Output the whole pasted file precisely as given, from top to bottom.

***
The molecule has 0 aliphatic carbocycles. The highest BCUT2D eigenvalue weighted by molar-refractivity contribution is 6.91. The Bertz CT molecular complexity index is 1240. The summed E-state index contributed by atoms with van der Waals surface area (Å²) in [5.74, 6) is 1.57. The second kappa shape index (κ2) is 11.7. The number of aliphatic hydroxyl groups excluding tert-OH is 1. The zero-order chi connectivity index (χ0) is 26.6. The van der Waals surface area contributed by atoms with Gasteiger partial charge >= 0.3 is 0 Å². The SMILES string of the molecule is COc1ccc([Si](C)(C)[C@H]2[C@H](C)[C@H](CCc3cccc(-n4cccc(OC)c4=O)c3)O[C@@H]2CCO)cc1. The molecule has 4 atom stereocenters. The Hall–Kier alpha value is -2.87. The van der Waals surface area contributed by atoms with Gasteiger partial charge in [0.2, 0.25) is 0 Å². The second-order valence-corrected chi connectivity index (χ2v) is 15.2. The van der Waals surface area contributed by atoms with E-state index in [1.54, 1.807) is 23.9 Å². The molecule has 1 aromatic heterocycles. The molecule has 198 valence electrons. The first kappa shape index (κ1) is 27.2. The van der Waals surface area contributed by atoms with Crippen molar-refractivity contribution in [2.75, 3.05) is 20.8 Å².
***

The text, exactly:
The molecule has 0 aliphatic carbocycles. The highest BCUT2D eigenvalue weighted by molar-refractivity contribution is 6.91. The Bertz CT molecular complexity index is 1240. The summed E-state index contributed by atoms with van der Waals surface area (Å²) in [5.74, 6) is 1.57. The second kappa shape index (κ2) is 11.7. The number of aliphatic hydroxyl groups excluding tert-OH is 1. The zero-order chi connectivity index (χ0) is 26.6. The van der Waals surface area contributed by atoms with Gasteiger partial charge >= 0.3 is 0 Å². The SMILES string of the molecule is COc1ccc([Si](C)(C)[C@H]2[C@H](C)[C@H](CCc3cccc(-n4cccc(OC)c4=O)c3)O[C@@H]2CCO)cc1. The molecule has 4 atom stereocenters. The Hall–Kier alpha value is -2.87. The van der Waals surface area contributed by atoms with Gasteiger partial charge in [0.2, 0.25) is 0 Å². The second-order valence-corrected chi connectivity index (χ2v) is 15.2. The van der Waals surface area contributed by atoms with E-state index in [1.54, 1.807) is 23.9 Å². The molecule has 1 aromatic heterocycles. The molecule has 198 valence electrons. The first kappa shape index (κ1) is 27.2. The van der Waals surface area contributed by atoms with Crippen molar-refractivity contribution in [2.75, 3.05) is 20.8 Å².